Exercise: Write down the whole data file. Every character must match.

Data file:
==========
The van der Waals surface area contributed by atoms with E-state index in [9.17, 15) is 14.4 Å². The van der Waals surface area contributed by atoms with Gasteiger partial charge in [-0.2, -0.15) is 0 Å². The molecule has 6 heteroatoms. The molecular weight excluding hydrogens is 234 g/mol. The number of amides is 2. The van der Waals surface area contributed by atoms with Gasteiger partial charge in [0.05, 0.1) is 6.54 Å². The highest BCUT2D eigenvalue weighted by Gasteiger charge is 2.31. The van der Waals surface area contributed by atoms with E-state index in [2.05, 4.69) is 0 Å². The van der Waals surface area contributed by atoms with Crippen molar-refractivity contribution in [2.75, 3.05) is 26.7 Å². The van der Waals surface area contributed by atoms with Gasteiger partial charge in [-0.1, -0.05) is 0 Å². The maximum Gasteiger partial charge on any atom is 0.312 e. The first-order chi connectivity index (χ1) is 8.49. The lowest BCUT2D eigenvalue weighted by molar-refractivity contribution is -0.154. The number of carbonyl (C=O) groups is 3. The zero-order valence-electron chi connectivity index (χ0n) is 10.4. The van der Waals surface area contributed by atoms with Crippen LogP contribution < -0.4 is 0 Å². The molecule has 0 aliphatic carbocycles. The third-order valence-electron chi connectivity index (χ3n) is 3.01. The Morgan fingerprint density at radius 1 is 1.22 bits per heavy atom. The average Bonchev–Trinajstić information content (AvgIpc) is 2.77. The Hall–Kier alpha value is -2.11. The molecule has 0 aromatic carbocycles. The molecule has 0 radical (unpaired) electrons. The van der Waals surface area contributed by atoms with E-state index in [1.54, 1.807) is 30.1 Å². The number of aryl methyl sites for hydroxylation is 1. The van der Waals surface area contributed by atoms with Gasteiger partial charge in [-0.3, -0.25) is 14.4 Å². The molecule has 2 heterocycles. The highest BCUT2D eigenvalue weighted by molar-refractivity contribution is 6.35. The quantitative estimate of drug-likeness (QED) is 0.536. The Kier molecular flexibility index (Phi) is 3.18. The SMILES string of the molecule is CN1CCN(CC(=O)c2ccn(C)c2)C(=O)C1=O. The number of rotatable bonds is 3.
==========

The van der Waals surface area contributed by atoms with E-state index in [9.17, 15) is 14.4 Å². The van der Waals surface area contributed by atoms with Gasteiger partial charge in [-0.2, -0.15) is 0 Å². The molecule has 6 heteroatoms. The molecular weight excluding hydrogens is 234 g/mol. The number of amides is 2. The van der Waals surface area contributed by atoms with Gasteiger partial charge in [0.05, 0.1) is 6.54 Å². The highest BCUT2D eigenvalue weighted by Gasteiger charge is 2.31. The van der Waals surface area contributed by atoms with E-state index in [2.05, 4.69) is 0 Å². The van der Waals surface area contributed by atoms with Crippen molar-refractivity contribution in [2.75, 3.05) is 26.7 Å². The van der Waals surface area contributed by atoms with Gasteiger partial charge in [-0.1, -0.05) is 0 Å². The maximum Gasteiger partial charge on any atom is 0.312 e. The first-order chi connectivity index (χ1) is 8.49. The lowest BCUT2D eigenvalue weighted by molar-refractivity contribution is -0.154. The number of carbonyl (C=O) groups is 3. The zero-order valence-electron chi connectivity index (χ0n) is 10.4. The van der Waals surface area contributed by atoms with Crippen LogP contribution < -0.4 is 0 Å². The molecule has 0 aliphatic carbocycles. The third-order valence-electron chi connectivity index (χ3n) is 3.01. The Morgan fingerprint density at radius 1 is 1.22 bits per heavy atom. The average Bonchev–Trinajstić information content (AvgIpc) is 2.77. The Hall–Kier alpha value is -2.11. The molecule has 0 aromatic carbocycles. The molecule has 0 radical (unpaired) electrons. The van der Waals surface area contributed by atoms with E-state index in [1.54, 1.807) is 30.1 Å². The number of aryl methyl sites for hydroxylation is 1. The van der Waals surface area contributed by atoms with Gasteiger partial charge in [-0.3, -0.25) is 14.4 Å². The molecule has 2 heterocycles. The highest BCUT2D eigenvalue weighted by molar-refractivity contribution is 6.35. The quantitative estimate of drug-likeness (QED) is 0.536. The Kier molecular flexibility index (Phi) is 3.18. The SMILES string of the molecule is CN1CCN(CC(=O)c2ccn(C)c2)C(=O)C1=O. The number of rotatable bonds is 3.